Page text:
Learning local history over a plate of spaghetti

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Freddy Yarusso, co-owner of Yarusso Bros. Italian restaurant, at his bar on Wednesday, Nov. 14, 2018. Photos by Eli Bartz


I remember hearing tales about Swede Hollow from an old Eastsider I knew. But until I began my community involvement project for my information studies class, little did I know that it lay just outside the windows of my classroom in the Metro State Library.

Swede Hollow borders the St. Paul campus. Now a small wooded park with serene walking trails, the Hollow was a vibrant community that housed many immigrant communities until it was burned down by city officials in 1956.

While known as Swede Hollow, the area could almost be known as Little Italy. The land housed around 100 Swedish, Italian and Mexican immigrant families. During the 1920s through 40s however, the Hollow was mostly occupied by Italian families. It is but a memory to the few surviving folks, living on only in print and word.

On the edge of the Hollow sits Yarusso Brothers, an Italian restaurant founded in the early 1930s. While my project brought me to a few other old Italian eateries in St. Paul, none left me with as much information and rich history as my time at Yarusso Brothers.

I stopped in on a blustery day, coffee in tow after a 45-minute bus ride. I walked in at 11 a.m. sharp for my meeting scheduled with Freddy Yarusso, the 67-year-old owner and grandson of the founder himself.

The waitress informed me that Freddy would be right with me. I nodded and started to unzip all the layers I had accumulated. It was an oddly cold day for November, but the sun was shining bright, bringing some relief.

Freddy busted out of the back, apron and t-shirt both splattered with little red dots of marinara.

“Can I get you anything, young man?” he asked as he poured a cup of coffee for himself.

“Water’s good,” I said, slightly embarrassed that I had brought a coffee cup from a gas station that was on my route.

We took to a booth and started to chat. I told him about my project, that I was visiting different Italian restaurants and learning their history. Freddy shook his head agreeably. “There’s a lot of history here,” he said. “A lot of history.”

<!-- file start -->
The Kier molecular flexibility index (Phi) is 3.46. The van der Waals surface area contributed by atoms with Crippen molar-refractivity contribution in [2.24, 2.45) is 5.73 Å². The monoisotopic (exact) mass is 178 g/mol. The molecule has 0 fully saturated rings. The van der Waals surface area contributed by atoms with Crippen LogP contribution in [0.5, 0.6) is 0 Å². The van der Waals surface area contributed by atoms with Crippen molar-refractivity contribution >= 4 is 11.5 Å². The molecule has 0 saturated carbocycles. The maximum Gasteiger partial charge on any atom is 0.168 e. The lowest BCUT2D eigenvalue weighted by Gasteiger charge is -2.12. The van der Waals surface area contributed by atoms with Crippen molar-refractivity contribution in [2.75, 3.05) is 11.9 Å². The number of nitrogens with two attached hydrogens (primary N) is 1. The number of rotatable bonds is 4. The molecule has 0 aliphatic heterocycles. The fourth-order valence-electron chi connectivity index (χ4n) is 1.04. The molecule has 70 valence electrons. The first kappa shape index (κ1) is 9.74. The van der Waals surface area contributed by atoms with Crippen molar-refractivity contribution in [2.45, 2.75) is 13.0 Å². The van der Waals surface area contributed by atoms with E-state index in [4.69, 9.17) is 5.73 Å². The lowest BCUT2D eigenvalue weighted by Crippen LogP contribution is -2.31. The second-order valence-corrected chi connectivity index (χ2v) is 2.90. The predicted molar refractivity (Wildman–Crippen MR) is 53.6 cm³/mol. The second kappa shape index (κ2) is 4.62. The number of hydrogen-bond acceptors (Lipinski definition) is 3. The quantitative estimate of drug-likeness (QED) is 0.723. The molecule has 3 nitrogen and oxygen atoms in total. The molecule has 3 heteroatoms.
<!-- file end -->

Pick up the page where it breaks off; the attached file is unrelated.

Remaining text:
“Say whatever you want—history, your involvement, anything,” I said. “I’ll let you do the talking. I’m here to listen.”

“As long as it’s not on the news, I’m fine with it,” he quipped.

I started my recorder as Freddy began to tell me the history of Yarusso’s and Swede Hollow. He explained how time has molded and changed his community. Once a working man’s bar serving drinks with a plate of spaghetti, Yarusso’s has evolved into a quiet eatery filled with devoted regulars.

After Freddy and I talked for some time, he took me around the restaurant. Faces, names, photos all plastered the walls. He described in detail the houses on the block, who lived where, who he played bocce ball with.

“I knew almost every single one of these people personally,” Freddy said, pointing at a wall covered from top to bottom with names.

We chatted with servers and restaurant regulars. The spirit of the place was so very welcoming. I could feel the tradition, the pride, the respect for their history.

Scenes from an Italian restaurant:  the interior of Yarusso Bros., 635 Payne Ave., St. Paul, photographed on Nov. 14, 2018. Founded in 1933, it is the oldest family-owned restaurant in the city. Photos by Eli Bartz

After a fire in 2007, Freddy said they had to gut the entirety of the building, renovating nearly everything—except for the original bar. Freddy laughed.  

“But that fire was a blessing really,” he said.

After Freddy concluded his tour, it was down to the part I was most looking forward to—the food.

A big plate of spaghetti smothered in red sauce. Freddy brought it out himself, with a small piece of pizza on the side.

“It’s on me, young man,” he said. I had every intention of paying for it, but he insisted.

As I was eating, I was approached by two elderly folks inquiring if I was a reporter. I laughed and explained my reason for being there. They liked the idea of schoolwork that involved eating food.

We then began to talk about Swede Hollow and their connections to Italian American community.

“We’re Eastsiders for life,” they said.

I finished up my spaghetti, reconnected with Freddy and said finally, “Can I take your picture?”

“Of course,” he said, as I framed in my camera lens. “I can’t believe I talked so much.”